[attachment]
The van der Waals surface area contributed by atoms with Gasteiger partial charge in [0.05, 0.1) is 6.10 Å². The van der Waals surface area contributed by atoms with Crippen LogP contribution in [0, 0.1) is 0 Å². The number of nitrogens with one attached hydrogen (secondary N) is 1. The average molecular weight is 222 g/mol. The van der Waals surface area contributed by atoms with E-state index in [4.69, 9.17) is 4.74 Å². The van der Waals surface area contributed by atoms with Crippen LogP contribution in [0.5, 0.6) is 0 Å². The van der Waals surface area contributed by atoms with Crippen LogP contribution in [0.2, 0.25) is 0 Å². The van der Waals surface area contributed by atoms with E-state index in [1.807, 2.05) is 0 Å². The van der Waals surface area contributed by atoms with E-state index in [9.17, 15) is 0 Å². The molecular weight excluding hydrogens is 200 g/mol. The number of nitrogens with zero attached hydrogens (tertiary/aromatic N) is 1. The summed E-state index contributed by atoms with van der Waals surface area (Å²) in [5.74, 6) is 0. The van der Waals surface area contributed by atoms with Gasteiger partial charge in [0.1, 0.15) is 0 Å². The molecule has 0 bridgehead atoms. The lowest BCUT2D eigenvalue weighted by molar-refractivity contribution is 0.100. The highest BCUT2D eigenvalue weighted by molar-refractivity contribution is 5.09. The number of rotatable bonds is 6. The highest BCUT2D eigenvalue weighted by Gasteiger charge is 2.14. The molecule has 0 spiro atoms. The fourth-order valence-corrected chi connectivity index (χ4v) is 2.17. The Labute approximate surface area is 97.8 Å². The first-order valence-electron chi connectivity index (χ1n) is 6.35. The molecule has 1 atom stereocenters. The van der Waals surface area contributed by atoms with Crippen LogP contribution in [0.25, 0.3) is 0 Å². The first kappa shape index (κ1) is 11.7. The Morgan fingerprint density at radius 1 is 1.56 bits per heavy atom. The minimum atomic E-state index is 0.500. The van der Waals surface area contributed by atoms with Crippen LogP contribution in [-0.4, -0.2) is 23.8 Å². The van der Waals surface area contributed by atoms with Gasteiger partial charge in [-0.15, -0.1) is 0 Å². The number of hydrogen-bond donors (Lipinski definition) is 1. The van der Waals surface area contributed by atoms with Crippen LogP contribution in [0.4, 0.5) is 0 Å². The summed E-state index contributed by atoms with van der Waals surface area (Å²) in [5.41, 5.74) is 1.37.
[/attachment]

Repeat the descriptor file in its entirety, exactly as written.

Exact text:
The van der Waals surface area contributed by atoms with Gasteiger partial charge in [0.05, 0.1) is 6.10 Å². The van der Waals surface area contributed by atoms with Crippen LogP contribution in [0, 0.1) is 0 Å². The number of nitrogens with one attached hydrogen (secondary N) is 1. The average molecular weight is 222 g/mol. The van der Waals surface area contributed by atoms with E-state index in [4.69, 9.17) is 4.74 Å². The van der Waals surface area contributed by atoms with Crippen LogP contribution in [0.5, 0.6) is 0 Å². The van der Waals surface area contributed by atoms with Crippen LogP contribution in [0.2, 0.25) is 0 Å². The van der Waals surface area contributed by atoms with E-state index in [1.807, 2.05) is 0 Å². The van der Waals surface area contributed by atoms with E-state index in [9.17, 15) is 0 Å². The molecular weight excluding hydrogens is 200 g/mol. The number of nitrogens with zero attached hydrogens (tertiary/aromatic N) is 1. The summed E-state index contributed by atoms with van der Waals surface area (Å²) in [5.74, 6) is 0. The van der Waals surface area contributed by atoms with Gasteiger partial charge in [0.1, 0.15) is 0 Å². The molecule has 0 bridgehead atoms. The lowest BCUT2D eigenvalue weighted by molar-refractivity contribution is 0.100. The highest BCUT2D eigenvalue weighted by molar-refractivity contribution is 5.09. The number of rotatable bonds is 6. The highest BCUT2D eigenvalue weighted by Gasteiger charge is 2.14. The molecule has 0 spiro atoms. The fourth-order valence-corrected chi connectivity index (χ4v) is 2.17. The Labute approximate surface area is 97.8 Å². The first-order valence-electron chi connectivity index (χ1n) is 6.35. The molecule has 1 atom stereocenters. The van der Waals surface area contributed by atoms with Crippen LogP contribution in [0.25, 0.3) is 0 Å². The first kappa shape index (κ1) is 11.7. The Morgan fingerprint density at radius 1 is 1.56 bits per heavy atom. The minimum atomic E-state index is 0.500. The van der Waals surface area contributed by atoms with Crippen LogP contribution in [-0.4, -0.2) is 23.8 Å². The van der Waals surface area contributed by atoms with Gasteiger partial charge in [-0.15, -0.1) is 0 Å². The number of hydrogen-bond donors (Lipinski definition) is 1. The van der Waals surface area contributed by atoms with Crippen LogP contribution in [0.4, 0.5) is 0 Å². The summed E-state index contributed by atoms with van der Waals surface area (Å²) in [5.41, 5.74) is 1.37.